Friday, December 25, 2009

Me and the Girl Scouts

I am currently reading Jen Lancaster's latest book "Pretty in Plaid". Lancaster is one of my favorite authors because she humorously reminisces about her life. It's a memoir and a comedy/self-help book all rolled into one. This book focuses on how Lancaster developed her sense of style when she was a young child. She talks about being a Girl Scout and wanting to have tons of badges on her sash to spice up her uniform. She forged her mom's signature on several check lists to pretend like she had completed all of these badges and presented them to her troop leader. Even though her troop leader suspected that she was lying she gave her the patches. Eventually, Lancaster feels guilty about lying and starts earning some of the patches that she has lied to get.

I was a Girl Scout for six years. I was a Brownie for two years, then a Junior for three years and a Cadette for 1 year. In addition to being a Girl Scout, I attended 4-H camp with my school for 9 years. Usually the camping, crafts and wilderness survival tasks that we did in 4-H were much more challenging than those that we did in Girl Scouts. I don't think I ever liked Girl Scouts because I found very few girls that I had things in common with and I found a lot of the troop leaders to be rude and cliquey. Most of the girls went to public school together so they knew each other outside of Girl Scouts and their parents knew each other too. My mom worked full time, was a caregiver for my father and was raising my brother who was 5 years younger than me. She didn't have time to volunteer so she rarely came to many of the events. Because I went to private school I had a completely different group of friends than the other girls in my troop. I was also the only black girl in every troop I was ever in. That would not have been a big deal if I bonded with the girls but because I already felt like an outsider it only made me feel more excluded.

My mom loved the Girl Scouts. She thought it was a great organization. I think she secretly hoped that by hanging out with a bunch of girls that I would have more girl friends and be interested in doing more girl things. That definitely didn't happen. I wasn't allowed to quit the Girl Scouts until I switched over from private school to public school in 7th grade. I had to do one year as a Cadette and if I still didn't like it I could quit. That last year was brutal. I was getting used to public school and making friends and was embarrassed that I was still a Girl Scout at the age of 12. It was such a goody-goody prissy image that I didn't want to project. I definitely acted out in school to overcompensate for the Girl Scout stigma.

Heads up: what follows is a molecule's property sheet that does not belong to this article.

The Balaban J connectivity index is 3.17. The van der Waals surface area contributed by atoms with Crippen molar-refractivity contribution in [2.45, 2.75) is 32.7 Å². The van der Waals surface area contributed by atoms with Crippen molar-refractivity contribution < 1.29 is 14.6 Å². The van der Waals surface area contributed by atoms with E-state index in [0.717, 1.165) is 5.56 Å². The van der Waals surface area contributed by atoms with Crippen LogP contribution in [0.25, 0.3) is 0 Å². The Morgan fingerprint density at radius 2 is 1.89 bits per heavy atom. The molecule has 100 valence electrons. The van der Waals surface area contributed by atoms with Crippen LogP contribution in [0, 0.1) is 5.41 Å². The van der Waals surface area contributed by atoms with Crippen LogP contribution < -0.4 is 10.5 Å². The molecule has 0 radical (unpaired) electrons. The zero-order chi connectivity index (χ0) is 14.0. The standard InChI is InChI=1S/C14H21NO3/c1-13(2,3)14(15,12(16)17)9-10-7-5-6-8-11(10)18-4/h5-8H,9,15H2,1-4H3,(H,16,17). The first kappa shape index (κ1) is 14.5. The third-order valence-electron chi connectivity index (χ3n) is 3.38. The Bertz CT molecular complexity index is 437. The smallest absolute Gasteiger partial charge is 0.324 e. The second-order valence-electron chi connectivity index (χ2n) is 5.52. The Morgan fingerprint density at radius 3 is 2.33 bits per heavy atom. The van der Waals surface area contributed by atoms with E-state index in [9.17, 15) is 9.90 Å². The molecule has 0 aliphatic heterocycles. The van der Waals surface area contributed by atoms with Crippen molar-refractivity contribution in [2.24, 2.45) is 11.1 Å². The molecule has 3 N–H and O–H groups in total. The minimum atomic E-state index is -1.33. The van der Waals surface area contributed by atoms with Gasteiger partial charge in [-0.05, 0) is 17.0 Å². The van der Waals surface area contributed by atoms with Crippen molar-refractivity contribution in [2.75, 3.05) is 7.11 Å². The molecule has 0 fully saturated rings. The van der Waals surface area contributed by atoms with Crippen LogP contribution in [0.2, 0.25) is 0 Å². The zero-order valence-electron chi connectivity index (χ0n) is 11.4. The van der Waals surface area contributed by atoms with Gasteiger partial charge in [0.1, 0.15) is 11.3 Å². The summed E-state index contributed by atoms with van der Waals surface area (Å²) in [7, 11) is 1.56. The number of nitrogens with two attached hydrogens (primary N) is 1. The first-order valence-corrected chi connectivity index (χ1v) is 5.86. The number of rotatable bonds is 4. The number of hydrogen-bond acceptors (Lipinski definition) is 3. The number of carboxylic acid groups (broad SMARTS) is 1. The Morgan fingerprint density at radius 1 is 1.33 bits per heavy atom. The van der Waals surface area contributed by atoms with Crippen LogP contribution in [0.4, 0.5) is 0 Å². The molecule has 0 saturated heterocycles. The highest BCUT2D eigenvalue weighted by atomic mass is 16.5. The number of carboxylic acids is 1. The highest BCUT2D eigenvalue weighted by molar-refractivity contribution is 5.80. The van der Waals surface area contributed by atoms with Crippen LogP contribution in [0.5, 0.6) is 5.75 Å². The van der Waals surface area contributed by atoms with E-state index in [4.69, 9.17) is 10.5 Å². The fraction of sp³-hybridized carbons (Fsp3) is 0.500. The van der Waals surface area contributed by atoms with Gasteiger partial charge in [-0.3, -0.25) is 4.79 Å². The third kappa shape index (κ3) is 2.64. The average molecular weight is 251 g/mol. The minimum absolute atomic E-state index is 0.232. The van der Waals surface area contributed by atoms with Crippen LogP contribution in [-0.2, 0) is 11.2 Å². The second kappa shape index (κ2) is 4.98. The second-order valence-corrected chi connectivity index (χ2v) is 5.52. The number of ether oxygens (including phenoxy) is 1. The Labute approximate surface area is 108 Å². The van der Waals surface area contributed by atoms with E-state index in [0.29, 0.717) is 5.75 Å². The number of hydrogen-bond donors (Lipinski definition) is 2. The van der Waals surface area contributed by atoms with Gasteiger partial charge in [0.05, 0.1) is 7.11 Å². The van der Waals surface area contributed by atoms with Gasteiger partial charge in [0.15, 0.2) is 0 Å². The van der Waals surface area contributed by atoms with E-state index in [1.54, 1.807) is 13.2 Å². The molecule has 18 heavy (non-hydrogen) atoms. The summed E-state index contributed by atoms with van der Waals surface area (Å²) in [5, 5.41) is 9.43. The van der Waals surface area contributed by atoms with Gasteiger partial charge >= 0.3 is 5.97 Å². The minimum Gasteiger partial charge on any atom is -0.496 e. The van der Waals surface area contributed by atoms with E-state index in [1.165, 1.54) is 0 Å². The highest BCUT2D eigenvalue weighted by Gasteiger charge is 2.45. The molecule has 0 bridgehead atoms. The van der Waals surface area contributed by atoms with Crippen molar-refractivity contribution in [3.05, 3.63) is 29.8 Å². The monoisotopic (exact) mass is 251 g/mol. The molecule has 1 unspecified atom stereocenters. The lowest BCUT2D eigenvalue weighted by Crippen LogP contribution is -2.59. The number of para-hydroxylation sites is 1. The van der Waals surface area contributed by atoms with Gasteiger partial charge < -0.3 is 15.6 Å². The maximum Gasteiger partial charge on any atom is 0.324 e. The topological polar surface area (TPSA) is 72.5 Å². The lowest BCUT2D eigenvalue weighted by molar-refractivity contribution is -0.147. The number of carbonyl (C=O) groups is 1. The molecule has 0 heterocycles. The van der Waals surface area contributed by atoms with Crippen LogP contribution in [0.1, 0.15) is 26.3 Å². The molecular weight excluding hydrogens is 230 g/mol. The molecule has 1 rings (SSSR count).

I have a number of awkward and unhappy memories from my years in the Girl Scouts. But the memory that sticks out the most in my mind is of my time as a Junior. I diligently completed 9 patches on summer vacation one year. My mom quizzed me on the checklists and looked at my projects to make sure that I had done everything required before she signed off on my patches. I presented my book to my troop leader at the end of the summer and she accused me of being a liar and said that I had not followed the correct procedure to get these badges. I had done everything like I had always done it and like the other girls in my troop did it. I couldn't wrap my little 10 year old brain around what I had done wrong. I was devastated. I never told my mom what happened. I'd like to believe that she would have done something about it but I can't be sure. After that my hatred for Girl Scouts grew exponentially. I had a big chip on my shoulder and put forth the least amount of effort with the most attitude at most Girl Scout events. Any fond memories that I had of Girl Scouts were erased from my memory.

I think that at some point my troop leader spoke to my mom and told her that Girl Scouts wasn't right for me. My mom hinted at this but never said it out right. I think that's why she gave me an out after 7th grade. She thought that maybe once I became a Cadette and had a new troop leader and met new girls that I would love it but I didn't and quit immediately after serving my one year sentence.

Looking back on it now its hard to imagine that race didn't play a role in the troop leader's decision to deny me the badges. If she thought I was lying why not talk to my mom? Had she done this to other girls? It didn't look like it; all my peers had several more badges than I did. It was so embarrassing at events that I looked like a new or lazy Girl Scout because my sash was so empty. Did she talk to other girls' moms and recommend that their daughters quit? Maybe it was the combination of being black and in the upper middle class that bothered her. Maybe she wanted to send her kids to private school and couldn't afford it. Maybe it had nothing to do with race at all and she just didn't like me. I don't know how you could become a troop leader in charge of helping young girls develop in well rounded women and intentionally kill the spirit of one girl.

I hadn't thought about that in years but just reading that passage in the book reminded me of it. It's amazing how a memory that you have completely forgotten can come back to you in such vivid detail with the right trigger.

No comments:

Post a Comment